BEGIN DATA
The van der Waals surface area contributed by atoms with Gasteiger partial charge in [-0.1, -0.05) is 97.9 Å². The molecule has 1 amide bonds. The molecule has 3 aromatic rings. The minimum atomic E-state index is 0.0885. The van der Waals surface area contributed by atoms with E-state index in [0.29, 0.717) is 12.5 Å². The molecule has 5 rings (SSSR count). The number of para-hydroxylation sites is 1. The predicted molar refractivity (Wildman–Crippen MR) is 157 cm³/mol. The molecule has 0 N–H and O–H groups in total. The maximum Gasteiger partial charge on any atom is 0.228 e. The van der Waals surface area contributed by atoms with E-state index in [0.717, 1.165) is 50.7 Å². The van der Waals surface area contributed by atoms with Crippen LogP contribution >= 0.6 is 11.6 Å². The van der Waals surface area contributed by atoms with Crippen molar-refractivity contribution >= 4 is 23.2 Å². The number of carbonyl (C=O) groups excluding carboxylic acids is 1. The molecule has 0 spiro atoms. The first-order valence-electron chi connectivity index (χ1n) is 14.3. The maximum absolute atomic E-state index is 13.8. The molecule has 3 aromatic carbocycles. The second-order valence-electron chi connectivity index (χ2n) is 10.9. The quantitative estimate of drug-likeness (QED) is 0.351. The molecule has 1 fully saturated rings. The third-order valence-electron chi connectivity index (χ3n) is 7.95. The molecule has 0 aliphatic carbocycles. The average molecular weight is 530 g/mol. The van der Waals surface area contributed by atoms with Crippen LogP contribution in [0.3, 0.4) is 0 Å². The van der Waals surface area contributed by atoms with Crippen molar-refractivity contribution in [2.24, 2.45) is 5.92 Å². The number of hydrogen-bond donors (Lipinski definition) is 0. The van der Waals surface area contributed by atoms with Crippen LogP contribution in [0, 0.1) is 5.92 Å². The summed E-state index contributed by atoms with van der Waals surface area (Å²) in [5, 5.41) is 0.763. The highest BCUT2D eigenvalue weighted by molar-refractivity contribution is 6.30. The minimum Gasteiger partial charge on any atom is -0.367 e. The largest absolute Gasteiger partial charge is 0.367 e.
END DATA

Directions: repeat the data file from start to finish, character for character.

The van der Waals surface area contributed by atoms with Gasteiger partial charge in [-0.1, -0.05) is 97.9 Å². The molecule has 1 amide bonds. The molecule has 3 aromatic rings. The minimum atomic E-state index is 0.0885. The van der Waals surface area contributed by atoms with E-state index in [0.29, 0.717) is 12.5 Å². The molecule has 5 rings (SSSR count). The number of para-hydroxylation sites is 1. The predicted molar refractivity (Wildman–Crippen MR) is 157 cm³/mol. The molecule has 0 N–H and O–H groups in total. The maximum Gasteiger partial charge on any atom is 0.228 e. The van der Waals surface area contributed by atoms with E-state index in [0.717, 1.165) is 50.7 Å². The van der Waals surface area contributed by atoms with Crippen LogP contribution >= 0.6 is 11.6 Å². The van der Waals surface area contributed by atoms with Crippen molar-refractivity contribution >= 4 is 23.2 Å². The number of carbonyl (C=O) groups excluding carboxylic acids is 1. The molecule has 0 spiro atoms. The first-order valence-electron chi connectivity index (χ1n) is 14.3. The maximum absolute atomic E-state index is 13.8. The molecule has 3 aromatic carbocycles. The second-order valence-electron chi connectivity index (χ2n) is 10.9. The quantitative estimate of drug-likeness (QED) is 0.351. The molecule has 1 fully saturated rings. The third-order valence-electron chi connectivity index (χ3n) is 7.95. The molecule has 0 aliphatic carbocycles. The average molecular weight is 530 g/mol. The van der Waals surface area contributed by atoms with Crippen LogP contribution in [0.3, 0.4) is 0 Å². The van der Waals surface area contributed by atoms with Crippen molar-refractivity contribution in [2.24, 2.45) is 5.92 Å². The number of hydrogen-bond donors (Lipinski definition) is 0. The van der Waals surface area contributed by atoms with Crippen LogP contribution in [0, 0.1) is 5.92 Å². The summed E-state index contributed by atoms with van der Waals surface area (Å²) in [5, 5.41) is 0.763. The highest BCUT2D eigenvalue weighted by molar-refractivity contribution is 6.30. The minimum Gasteiger partial charge on any atom is -0.367 e. The largest absolute Gasteiger partial charge is 0.367 e.